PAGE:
Blue Ruin - 2013
Director(s): Jeremy Saulnier
Writer(s): Jeremy Saulnier
Cinematography by: Jeremy Saulnier
Editor(s): Julia Bloch
Cast: Macon Blair, Kevin Kolack, Stacy Rock, Eve Plumb, Devin Ratray and Amy Hargreaves
I rarely go into a movie or a TV-show blind (I like to look up the cast and crew to get a sense of what to expect). However, last week I was finally catching up on the third season of True Detective and perked up with excitement when I saw Jeremy Saulnier's name pop up as the director of the episode. Many may know him for his ultra-violent and tense-filled thriller Green Room or his recent Netflix film Hold the Dark, but I fell in love with his style when I randomly stumbled upon 2013's Blue Ruin. So, how about we talk about this truly hidden gem.
The story follows Dwight (Blair), a man that from the outside looking in seems to be down on his luck as he is living in his car and by collecting what he can from the streets. When he learns that the man who killed his father was set free from jail - he enacts his revenge that does not go according to plan. The brilliance of Saulnier's script and the advantage of him being the director is how little to no dialogue there is in the first ten to fifteen minutes of the film, yet we learn almost everything we need to know about our lead. It plays out like a silent film depending on the visuals and avoiding exposition dumps any other movie would've utilized as a clutch. Another aspect of why I love this film so much is how human and flawed our lead is - that his skills and mental acuity are not elevated simply because he is on a path of revenge. He fails on multiple occasions and is taken advantage by the "bad guys," making his journey relatable and realistic. This realism makes the ending that more bittersweet, as Dwight accepts the destructive nature that comes from obsessing over revenge, and that there is no happy ending.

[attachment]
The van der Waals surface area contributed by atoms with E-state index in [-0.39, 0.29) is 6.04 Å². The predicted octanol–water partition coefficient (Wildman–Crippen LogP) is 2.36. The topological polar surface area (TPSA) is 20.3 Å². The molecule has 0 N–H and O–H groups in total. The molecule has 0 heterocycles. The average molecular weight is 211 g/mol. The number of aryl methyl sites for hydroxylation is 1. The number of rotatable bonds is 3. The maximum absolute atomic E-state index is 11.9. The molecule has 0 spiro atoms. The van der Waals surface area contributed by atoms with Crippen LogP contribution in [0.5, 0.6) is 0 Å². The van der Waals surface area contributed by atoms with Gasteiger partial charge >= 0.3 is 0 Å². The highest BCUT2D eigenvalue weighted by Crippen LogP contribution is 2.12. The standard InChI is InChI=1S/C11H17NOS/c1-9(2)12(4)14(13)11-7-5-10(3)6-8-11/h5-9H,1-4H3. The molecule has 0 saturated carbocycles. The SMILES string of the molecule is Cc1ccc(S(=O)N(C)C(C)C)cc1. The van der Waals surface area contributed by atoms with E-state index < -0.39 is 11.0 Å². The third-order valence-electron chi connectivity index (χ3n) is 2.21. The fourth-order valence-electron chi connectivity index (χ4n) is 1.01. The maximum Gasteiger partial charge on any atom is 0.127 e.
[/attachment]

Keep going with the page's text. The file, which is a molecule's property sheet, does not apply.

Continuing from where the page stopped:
Just like yesterday's film, Blood Simple, this film encapsulates what its director's style, tone, and sensibilities. Saulnier creates an atmosphere deprived of bells and whistles mainly focusing on Dwight's path and the underlying implication to all his actions. While the action element is not over the top, it is shot in such a visceral way that when it comes, it grabs the audience by the throat and doesn't let go - a perfect example being the final confrontation between the family members of his father's killer. It also helps that Saulnier does not shy away from the gore, utilizing it to snap the audience out of their lulled state produced by the slow, methodical setup shots that build towards many satisfying payouts. Macon Blair is also stellar, and the stoic, broken and determined lead that is using revenge as his only fuel for life, and Devin Ratray (Home Alone) is fantastic in his limited role, and has one of the most, for lack of a better term, badass moments of the entire film as he helps Blair in his quest.
Blue Ruin is a straight forward thriller that does not glamorize one of our most basic human instincts, revenge. Countless of revenge movies feature an unrealistic, a world where a mild manner person becomes an unstoppable force simply because he/she is fueled by revenge. Here we are presented by a sloppy, ugly, and at times stupid plan that culminates in a bittersweet ending that encapsulates what happens when you go down this path - even if you think you are in the right. Saulnier's writing, directing and his cinematography showcase a talent worth following - and his movies since Blue Ruin prove that he is not a one-hit wonder.
Blue Ruin is Why I Love Movies.
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